He also said in the same interview: A section of Benjamin Wests The Death of General Wolfe; Wests depiction of this American Indian has been considered an idealization in the tradition of the Noble savage (Fryd, 75) In the 17th century culture of Primitivism the noble savage, uncorrupted by the influences of civilization, was considered... Violence is a general term to describe actions, usually deliberate, that cause or intend to cause injury to people, animals, or non-living objects. ...

The idea that social restraints are all bad is based on a utopian and unrealistic vision of man. But in this movie you have an example of social institutions gone a bit berserk. Obviously social institutions faced with the law-and-order problem might choose to become grotesquely oppressive. The movie poses two extremes: it shows Alex in his pre-civilized state, and society committing a worse evil in attempting to cure him."

Kubrick's earlier work can be seen as more liberal than his later work. Colonel Dax in Paths of Glory and Spartacus in Spartacus are comparable to liberals, and the satire of government and military in Dr. Strangelove seems to point to a liberal political perspective. Kubrick's more mature works are more pessimistic and suspicious of the so-called innate goodness of mankind. In a letter to the New York Times in response to Fred M. Hechinger declaring A Clockwork Orange "fascist", Kubrick wrote: See Utopia (disambiguation) for other meanings of this word Utopia, in its most common and general meaning, refers to a hypothetical perfect society. ... In politics, the term liberal refers to: an adherent of the ideology of liberalism or a state or quality of this ideology. ... Pessimists see the world as uninviting and cruel. ... Fascism (in Italian, fascismo), capitalized, was the authoritarian political movement which ruled Italy from 1922 to 1943 under the leadership of Benito Mussolini. ...

It is quite true that my film's view of man is less flattering than the one Rousseau entertained in a similarly allegorical narrative—but, in order to avoid fascism, does one have to view man as a noble savage, rather than an ignoble one? Being a pessimist is not yet enough to qualify one to be regarded as a tyrant (I hope)...The age of the alibi, in which we find ourselves, began with the opening sentence of Rousseau's Emile: 'Nature made me happy and good, and if I am otherwise, it is society's fault.' It is based on two misconceptions: that man in his natural state was happy and good, and that primal man had no society...Rousseau's romantic fallacy that it is society which corrupts man, not man who corrupts society, places a flattering gauze between ourselves and reality. This view, to use Mr. Hechinger's frame of reference, is solid box office but, in the end, such a self-inflating illusion leads to despair.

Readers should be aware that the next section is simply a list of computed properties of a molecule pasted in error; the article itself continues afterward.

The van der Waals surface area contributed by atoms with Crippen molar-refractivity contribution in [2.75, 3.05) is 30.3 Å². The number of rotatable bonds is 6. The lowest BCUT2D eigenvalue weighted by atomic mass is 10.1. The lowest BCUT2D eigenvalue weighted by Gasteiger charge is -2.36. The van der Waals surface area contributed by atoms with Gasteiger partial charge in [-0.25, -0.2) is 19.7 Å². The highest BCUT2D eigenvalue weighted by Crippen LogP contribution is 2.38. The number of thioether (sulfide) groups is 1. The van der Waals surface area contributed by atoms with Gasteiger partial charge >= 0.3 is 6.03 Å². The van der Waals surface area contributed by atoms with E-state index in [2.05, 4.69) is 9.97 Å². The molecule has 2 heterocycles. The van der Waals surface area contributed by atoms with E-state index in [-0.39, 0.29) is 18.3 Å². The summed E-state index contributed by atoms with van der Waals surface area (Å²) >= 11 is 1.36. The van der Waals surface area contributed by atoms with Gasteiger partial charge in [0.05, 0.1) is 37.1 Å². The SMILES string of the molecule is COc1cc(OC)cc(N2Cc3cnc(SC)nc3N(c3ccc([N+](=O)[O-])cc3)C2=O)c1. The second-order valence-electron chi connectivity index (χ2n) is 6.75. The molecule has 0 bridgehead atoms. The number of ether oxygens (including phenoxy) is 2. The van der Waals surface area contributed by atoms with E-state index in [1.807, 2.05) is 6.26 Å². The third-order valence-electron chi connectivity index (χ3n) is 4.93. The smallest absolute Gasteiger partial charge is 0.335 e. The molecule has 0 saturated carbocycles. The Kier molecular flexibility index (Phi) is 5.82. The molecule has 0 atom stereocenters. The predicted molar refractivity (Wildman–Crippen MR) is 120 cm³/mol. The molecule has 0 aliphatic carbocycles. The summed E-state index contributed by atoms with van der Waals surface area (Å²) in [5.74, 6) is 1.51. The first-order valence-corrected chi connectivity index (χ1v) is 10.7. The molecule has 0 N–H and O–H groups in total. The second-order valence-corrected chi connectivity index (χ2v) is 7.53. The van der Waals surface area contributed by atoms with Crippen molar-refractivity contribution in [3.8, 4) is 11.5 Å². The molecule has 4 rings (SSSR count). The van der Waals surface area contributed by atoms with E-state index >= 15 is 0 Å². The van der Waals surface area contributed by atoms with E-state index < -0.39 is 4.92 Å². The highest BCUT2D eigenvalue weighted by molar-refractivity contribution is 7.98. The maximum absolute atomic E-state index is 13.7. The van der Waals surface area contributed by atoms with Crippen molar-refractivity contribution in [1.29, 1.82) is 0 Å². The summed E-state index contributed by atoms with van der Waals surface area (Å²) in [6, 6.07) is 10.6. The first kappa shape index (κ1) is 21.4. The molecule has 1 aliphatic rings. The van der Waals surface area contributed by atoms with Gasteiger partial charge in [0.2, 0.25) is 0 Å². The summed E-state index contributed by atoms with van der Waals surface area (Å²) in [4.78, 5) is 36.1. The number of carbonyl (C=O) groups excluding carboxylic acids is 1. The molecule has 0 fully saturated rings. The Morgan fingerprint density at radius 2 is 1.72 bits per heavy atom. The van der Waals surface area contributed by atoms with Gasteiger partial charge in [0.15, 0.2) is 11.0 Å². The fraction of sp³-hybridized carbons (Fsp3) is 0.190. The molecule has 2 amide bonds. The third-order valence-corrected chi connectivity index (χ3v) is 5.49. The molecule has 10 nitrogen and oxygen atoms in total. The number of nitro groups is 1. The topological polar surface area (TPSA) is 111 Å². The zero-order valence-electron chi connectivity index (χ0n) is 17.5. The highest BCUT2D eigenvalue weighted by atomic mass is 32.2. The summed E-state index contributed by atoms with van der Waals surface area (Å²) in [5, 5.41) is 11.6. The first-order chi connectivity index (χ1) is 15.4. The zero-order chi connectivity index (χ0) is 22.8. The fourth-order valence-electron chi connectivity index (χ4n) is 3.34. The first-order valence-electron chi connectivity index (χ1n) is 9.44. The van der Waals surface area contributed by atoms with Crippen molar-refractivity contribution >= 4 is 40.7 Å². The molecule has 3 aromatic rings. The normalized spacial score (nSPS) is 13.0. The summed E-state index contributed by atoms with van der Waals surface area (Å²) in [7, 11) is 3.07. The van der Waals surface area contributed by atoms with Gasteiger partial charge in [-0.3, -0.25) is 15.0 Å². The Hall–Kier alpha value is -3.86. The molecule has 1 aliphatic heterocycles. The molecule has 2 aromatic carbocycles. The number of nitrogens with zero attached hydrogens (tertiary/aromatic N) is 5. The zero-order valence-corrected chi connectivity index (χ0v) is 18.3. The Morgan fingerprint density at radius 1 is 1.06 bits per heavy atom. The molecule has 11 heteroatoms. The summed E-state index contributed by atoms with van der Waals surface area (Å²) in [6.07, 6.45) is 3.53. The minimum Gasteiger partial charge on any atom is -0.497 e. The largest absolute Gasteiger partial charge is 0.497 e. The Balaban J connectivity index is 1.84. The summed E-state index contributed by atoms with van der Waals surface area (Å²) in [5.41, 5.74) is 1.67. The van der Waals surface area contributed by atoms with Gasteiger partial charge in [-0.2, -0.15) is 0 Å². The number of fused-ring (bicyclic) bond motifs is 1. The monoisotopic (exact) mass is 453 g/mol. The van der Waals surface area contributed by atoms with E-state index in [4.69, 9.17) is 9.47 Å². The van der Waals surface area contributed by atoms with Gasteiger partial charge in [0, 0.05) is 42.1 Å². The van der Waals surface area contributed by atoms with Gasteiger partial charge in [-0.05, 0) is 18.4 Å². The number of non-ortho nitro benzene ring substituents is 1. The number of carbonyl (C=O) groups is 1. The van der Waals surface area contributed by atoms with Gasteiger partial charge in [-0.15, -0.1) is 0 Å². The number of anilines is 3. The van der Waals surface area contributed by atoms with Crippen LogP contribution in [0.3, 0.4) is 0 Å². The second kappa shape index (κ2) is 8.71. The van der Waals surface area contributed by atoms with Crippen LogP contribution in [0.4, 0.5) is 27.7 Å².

Kubrick shares much of this view with Robert Ardrey, author of African Genesis and The Social Contract (not to be confused with Rousseau's) and author Arthur Koestler who is famous for writing The Ghost In The Machine, both of whom Kubrick quotes in his defense against Hechinger. Both authors (Koestler through psychology and Ardrey through anthropology) search for the cause of humanity's capacity for death and destruction and both, like Kubrick, are suspicious of the liberal belief in innate goodness of mankind (which Ardrey and Kubrick attribute to Rousseau, who, in Ardrey's words: "Fathered the romantic fallacy") and Behaviourism, especially what they consider "radical Behaviourism", whom they blame primarily on B.F. Skinner. (Mainstream anthropology contests Ardrey's view of man having an ancestor that was unremorsefully murderous and destructive, and mainstream psychologists' belief in innate empathy contradicts Koestler's or Kubrick's view of man as innately evil, or sadistic and unempathetic). Rousseau is a French surname. ... An allegory (from Greek αλλος, allos, other, and αγορευειν, agoreuein, to speak in public) is a figurative representation conveying a meaning other than and in addition to the literal. ... This article or section does not cite any references or sources. ... Robert Ardrey (b. ... Social contract is a phrase used in philosophy, political science, and sociology to denote a real or hypothetical agreement within a state regarding the rights and responsibilities of the state and its citizens, or more generally a similar concord between a group and its members. ... Arthur Koestler (September 5, 1905, Budapest – March 3, 1983, London) was a Hungarian polymath who became a naturalized British subject. ... Disambiguation: please visit Ghost in the Machine (disambiguation) for other uses of this term The Ghost in the Machine (1967) is a non-fiction work by Arthur Koestler. ... Psychological science redirects here. ... Anthropology (from Greek: ἀνθρωπος, anthropos, human being; and λόγος, logos, knowledge) is the study of humanity. ... Burrhus Frederic Skinner (March 20, 1904 _ August 18, 1990) was an American psychologist and author. ...